Another fundamental aspect which is widely overlooked in these studies is that they provide no proof whatsoever that brain activity could happen without conscious decision taking place. This is a critical point particularly because neural activity precedes the conscious awareness of the decision corresponding to it. Understandably, it is not surprising that brain activity that takes place before the will has been historically thought as the source that leads to behavior. Anything preceding an effect must be a cause. Not the tiniest shred of evidence exists, however, in favor of the idea that brain activity can occur without the corresponding decision-making. This is an argument piercing the veil of the fashionable you-have-no-free-will dogma that we are being told with religious certainty and confidence.

A methodological flaw that strikes me as odd is that these experiments always involve a test subject fully aware of the choice they are going to make. Is it surprising than that our brain would prepare for this decision? In real life, as opposed to the simple, binary decisions of Libet, we are faced with many complex situations where we have not a clue of the options available to us beforehand. The volunteers in the experiment had no choice other than the timing of their actions. They could not decide among different action alternatives as the action itself was predetermined.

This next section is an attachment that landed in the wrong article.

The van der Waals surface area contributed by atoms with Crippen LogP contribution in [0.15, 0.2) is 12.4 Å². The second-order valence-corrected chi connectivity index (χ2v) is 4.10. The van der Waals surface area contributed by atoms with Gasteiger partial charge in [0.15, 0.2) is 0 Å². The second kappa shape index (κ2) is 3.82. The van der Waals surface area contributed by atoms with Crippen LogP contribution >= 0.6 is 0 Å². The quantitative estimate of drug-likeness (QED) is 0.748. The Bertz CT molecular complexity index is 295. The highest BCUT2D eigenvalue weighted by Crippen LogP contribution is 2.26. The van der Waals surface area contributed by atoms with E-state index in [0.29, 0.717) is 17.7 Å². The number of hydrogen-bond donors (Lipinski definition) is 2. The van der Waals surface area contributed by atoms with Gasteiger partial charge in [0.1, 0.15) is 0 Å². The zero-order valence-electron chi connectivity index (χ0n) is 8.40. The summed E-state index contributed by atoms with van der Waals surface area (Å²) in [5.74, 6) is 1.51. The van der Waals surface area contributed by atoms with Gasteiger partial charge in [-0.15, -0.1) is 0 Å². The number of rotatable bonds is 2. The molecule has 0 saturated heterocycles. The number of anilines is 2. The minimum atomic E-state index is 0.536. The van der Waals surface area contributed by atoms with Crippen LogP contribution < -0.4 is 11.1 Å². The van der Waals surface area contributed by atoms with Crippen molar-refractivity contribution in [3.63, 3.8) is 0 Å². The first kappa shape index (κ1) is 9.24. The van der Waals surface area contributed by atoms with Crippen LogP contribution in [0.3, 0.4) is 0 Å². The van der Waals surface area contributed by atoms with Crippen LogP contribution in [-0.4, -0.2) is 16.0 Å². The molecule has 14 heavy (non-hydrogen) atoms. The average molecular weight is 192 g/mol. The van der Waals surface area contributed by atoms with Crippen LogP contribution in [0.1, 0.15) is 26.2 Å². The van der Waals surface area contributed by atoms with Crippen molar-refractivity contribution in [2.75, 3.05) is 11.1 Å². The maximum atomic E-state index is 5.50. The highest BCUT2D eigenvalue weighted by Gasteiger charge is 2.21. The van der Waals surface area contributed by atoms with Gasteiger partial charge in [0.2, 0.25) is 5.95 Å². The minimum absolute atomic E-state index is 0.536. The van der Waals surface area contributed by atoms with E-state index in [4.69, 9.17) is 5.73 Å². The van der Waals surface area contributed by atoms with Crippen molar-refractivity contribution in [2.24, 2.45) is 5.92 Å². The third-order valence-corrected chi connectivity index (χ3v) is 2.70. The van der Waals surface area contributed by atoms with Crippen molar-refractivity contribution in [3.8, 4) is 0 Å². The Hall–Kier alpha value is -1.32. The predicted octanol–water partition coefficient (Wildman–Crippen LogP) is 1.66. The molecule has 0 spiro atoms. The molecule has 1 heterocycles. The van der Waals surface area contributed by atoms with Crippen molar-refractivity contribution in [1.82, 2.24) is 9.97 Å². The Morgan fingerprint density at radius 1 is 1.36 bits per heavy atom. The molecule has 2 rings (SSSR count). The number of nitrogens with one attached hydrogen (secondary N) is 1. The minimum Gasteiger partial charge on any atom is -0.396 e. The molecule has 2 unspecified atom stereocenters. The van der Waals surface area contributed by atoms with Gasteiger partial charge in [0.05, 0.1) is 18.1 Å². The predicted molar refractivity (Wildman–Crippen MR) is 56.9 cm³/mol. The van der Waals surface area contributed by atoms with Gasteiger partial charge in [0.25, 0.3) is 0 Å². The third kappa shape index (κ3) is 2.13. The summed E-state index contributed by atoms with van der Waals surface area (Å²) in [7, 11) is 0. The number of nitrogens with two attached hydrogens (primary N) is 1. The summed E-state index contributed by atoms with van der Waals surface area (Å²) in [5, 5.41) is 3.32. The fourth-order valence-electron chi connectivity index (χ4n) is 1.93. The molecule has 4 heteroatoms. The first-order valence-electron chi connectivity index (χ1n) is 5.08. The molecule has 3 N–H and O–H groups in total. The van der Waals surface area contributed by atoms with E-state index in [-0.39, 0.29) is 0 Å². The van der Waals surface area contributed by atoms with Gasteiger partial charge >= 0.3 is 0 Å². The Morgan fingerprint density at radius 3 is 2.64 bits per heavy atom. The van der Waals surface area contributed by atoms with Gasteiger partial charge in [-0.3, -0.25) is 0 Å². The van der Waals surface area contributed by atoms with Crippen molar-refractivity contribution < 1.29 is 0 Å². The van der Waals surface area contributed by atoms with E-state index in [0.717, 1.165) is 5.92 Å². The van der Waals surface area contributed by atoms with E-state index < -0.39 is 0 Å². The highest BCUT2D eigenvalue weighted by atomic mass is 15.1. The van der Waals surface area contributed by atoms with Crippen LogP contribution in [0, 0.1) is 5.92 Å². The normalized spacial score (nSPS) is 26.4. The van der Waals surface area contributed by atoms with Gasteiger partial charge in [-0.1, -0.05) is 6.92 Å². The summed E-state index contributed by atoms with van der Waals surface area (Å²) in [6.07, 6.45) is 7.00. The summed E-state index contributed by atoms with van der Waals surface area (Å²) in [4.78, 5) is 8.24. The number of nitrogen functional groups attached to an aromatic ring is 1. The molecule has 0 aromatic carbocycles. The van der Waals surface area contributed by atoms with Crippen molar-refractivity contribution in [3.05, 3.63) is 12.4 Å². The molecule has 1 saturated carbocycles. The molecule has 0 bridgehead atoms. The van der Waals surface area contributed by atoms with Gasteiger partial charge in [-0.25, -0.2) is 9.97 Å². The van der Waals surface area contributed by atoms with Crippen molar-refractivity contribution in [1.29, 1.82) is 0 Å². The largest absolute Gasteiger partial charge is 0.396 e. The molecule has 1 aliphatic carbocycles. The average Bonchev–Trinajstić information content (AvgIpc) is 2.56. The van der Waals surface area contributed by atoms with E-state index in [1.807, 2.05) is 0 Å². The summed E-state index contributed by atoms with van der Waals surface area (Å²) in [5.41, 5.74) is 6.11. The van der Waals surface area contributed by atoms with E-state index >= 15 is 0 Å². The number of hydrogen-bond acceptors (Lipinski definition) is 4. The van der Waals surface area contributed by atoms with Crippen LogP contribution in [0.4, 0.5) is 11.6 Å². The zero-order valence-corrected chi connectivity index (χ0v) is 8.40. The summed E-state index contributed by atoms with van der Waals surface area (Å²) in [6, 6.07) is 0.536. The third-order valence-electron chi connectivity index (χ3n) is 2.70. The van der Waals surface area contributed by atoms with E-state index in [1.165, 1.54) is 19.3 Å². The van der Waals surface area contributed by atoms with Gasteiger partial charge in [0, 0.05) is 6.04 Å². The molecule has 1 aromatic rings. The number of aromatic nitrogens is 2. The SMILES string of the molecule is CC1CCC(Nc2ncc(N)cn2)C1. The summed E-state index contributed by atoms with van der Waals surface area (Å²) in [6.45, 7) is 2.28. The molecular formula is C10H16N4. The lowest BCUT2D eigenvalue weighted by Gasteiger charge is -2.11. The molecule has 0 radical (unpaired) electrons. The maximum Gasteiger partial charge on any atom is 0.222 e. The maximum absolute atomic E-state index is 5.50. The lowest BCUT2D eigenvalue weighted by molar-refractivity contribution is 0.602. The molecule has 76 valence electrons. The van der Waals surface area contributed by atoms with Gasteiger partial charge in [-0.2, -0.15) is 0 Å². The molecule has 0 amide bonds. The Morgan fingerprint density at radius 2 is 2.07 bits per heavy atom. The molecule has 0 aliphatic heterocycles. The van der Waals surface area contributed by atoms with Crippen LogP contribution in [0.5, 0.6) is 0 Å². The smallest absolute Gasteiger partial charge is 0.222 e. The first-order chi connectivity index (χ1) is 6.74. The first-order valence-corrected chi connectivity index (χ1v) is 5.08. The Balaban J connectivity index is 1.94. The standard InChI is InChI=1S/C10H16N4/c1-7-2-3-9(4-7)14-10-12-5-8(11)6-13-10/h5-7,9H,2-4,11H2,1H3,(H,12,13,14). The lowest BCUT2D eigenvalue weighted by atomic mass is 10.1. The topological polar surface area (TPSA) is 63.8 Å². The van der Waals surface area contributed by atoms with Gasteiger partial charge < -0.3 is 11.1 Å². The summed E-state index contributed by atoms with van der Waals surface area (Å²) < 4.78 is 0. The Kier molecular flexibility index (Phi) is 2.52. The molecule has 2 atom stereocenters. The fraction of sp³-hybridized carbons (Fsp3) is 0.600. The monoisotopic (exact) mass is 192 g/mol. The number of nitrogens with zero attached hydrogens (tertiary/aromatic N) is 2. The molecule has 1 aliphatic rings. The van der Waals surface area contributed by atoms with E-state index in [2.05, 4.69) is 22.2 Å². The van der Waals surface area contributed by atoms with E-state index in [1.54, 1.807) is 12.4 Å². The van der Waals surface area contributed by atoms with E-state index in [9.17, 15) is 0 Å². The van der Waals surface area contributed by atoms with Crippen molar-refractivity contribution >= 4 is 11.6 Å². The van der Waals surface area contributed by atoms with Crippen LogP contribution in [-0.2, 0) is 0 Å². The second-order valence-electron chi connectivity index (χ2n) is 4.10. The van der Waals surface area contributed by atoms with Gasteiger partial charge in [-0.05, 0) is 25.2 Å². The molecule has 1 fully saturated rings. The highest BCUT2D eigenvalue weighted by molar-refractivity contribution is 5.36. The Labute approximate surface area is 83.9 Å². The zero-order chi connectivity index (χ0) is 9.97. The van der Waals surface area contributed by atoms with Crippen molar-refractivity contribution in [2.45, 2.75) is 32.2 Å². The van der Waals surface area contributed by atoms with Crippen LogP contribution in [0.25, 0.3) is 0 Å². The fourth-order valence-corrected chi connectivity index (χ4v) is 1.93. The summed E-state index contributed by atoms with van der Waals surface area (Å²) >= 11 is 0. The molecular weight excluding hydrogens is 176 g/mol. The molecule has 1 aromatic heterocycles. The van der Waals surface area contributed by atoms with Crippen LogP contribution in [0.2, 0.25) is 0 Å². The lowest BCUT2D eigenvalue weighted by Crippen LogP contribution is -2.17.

But more than that, in simple actions like flexing your wrist only procedural memory is involved, whereas in typical free will situations, requiring a deeper assessment of the current situation in tandem with memories of the past experiences in our cognitive toolkit, episodic memory plays a substantial role. So, it’s very much doubtful that the experiment is telling us something about free will. If anything, the Libet experiment is nothing more than a very crude oversimplification which is very difficult to justify in terms of everyday situations that we all encounter in real world. Instead, monitoring brain activity as we go around making more complex choices can be more interesting but this is no trivial task to accomplish.

Aside from all these methodological criticisms and flaws, there is one fundamental assumption at the core of the scientific framework in which all these experiments operate. The view that there is no free will because the brain is made of atoms and molecules that obey physical laws is a great example of reductio ad absurdum.